How to forge an S/MIME signature

The other day I received an email message from, accompanied by a valid S/MIME digital signature. But the message wasn't from me, it was from David Wall (see earlier post), and here's what it said:

As mentioned here is a spoofed email that appears to come from you and is digitally signed. Note that I signed up using another person's email address, another person's SSN, another person's phone number, chose your name as the password for the key, etc. In other words, these "precautions" Thawte demands don't provide any real security any more than checking IDs will stop terrorism. Only the honest will comply.

And what's worse, the person who really has the SSN that I provided won't be able to get her own certificate now because I've locked it up, yet Thawte doesn't know who I am to resolve matters.

Ouch! This withering critique of S/MIME deserves a closer look. I was at first perplexed because I've tested S/MIME forgery myself, and have verified that when the From: header doesn't match the certified address, S/MIME-aware mailers tell you that the signature is invalid. So let's look at how David's trick works.

I began by retracing David's steps, because it's been a very long time since I originally signed up with Thawte -- a process which, as reader Matt Dirks notes, begins here. (Another reader, Dennis Wurster, pointed me to this overview of the signup process.)

Like David, I was able to use a random 10-digit number to satisfy Thawte's requirement for a "national ID." He's right: that's lame. The freemail cert does one thing, and one thing only: it binds a public key to an email address with minimal assurance. Thawte, like other certification authorities, will sell you certificates that offer more robust assurance. Only then, arguably, should official credentials -- SSN, driver's license, passport -- play a role in the process. I'd love to hear from Thawte (or another CA offering free S/MIME certs) on this point.

Here's the information I gave Thawte when I created my new account:

        Surname: Gates
      Forenames: Bill
    Nationality: American
USA National ID: xxx-xxx-xxxxx
  Date of Birth: 1955/05/12
And here is a spoofed message from Bill Gates with a valid digital signature backed by a certificate containing these data:
spoofed S/MIME, Outlook

Cool, huh? It probably wouldn't occur to Aunt Tillie to click on the signature icon. If she did, here's what she would see:

spoofed S/MIME, Outlook: revealed
The signature is valid because the email address in the From: header does match the certified email address. But Aunt Tilie can't see the mismatch between the address and the friendly name. The forger, relying on the fact that Outlook's "friendly" display hides the actual email address, misdirects Aunt Tillie. She is tricked into believing that the signature binds to rather than to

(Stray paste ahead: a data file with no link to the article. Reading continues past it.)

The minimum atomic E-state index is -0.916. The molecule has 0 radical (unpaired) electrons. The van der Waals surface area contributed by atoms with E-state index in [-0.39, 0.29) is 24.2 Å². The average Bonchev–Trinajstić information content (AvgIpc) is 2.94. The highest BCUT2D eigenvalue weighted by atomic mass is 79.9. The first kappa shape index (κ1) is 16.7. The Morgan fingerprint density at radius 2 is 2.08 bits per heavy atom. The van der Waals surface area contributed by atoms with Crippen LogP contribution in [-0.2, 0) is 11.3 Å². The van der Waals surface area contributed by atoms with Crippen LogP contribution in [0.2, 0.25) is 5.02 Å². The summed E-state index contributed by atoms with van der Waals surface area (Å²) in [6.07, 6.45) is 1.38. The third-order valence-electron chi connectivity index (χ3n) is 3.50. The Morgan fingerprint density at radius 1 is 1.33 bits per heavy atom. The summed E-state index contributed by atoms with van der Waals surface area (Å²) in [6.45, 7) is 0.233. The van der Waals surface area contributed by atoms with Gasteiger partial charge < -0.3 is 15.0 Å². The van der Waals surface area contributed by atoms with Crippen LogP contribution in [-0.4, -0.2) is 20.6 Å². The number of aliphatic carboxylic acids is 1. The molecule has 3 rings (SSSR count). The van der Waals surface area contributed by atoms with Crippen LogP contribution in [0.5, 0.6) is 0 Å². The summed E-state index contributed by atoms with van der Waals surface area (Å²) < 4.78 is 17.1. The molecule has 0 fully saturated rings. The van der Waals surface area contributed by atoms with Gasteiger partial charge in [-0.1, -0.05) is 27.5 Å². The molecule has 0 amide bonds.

In another context, that bit of misdirection doesn't work so well. Here's the same message in OS X Mail:

spoofed S/MIME, OS X
In this case, even poor old Aunt Tillie might wrinkle her brow and suspect foul play. Unfortunately for her, OS X Mail's ability to inspect the certificate is far weaker than Outlook's. Clicking on the signature icon does nothing. And there is zero chance she'll find her way to the Keychain Access app, figure out which of a bunch of similarly-named Thawte certs corresponds to this message, and inspect it.

David Wall and I draw different conclusions from all this. Mine follows from last week's posting, standards versus conventions: we can't neglect the subtle user-interface details. For example, RFC2312 says:

Receiving agents MUST check that the address in the From header of a mail message matches an Internet mail address in the signer's certificate.
Clearly that's necessary, but not sufficient. I can imagine some additional rules:

Historically, of course, we don't spell these things out. When I suggested that perhaps we should, Marcus Ramberg suggested that I've been "taking a deep hit of the crack pipe":

For one, standards like this would conflict with UI standards on the respective operating systems the apps run on, and anyways, the point of making a standard is so entities can interact with each other. How applications should interact with users is a topic for UI Design 101. [Marcus Ramberg]
I disagree. Security is a game of social engineering as well as cryptography. And social engineering is inseparably linked to UI conventions. I'm not saying that RFC2312 is the place to spell out the details, but I'm pretty sure we need to do it somewhere.

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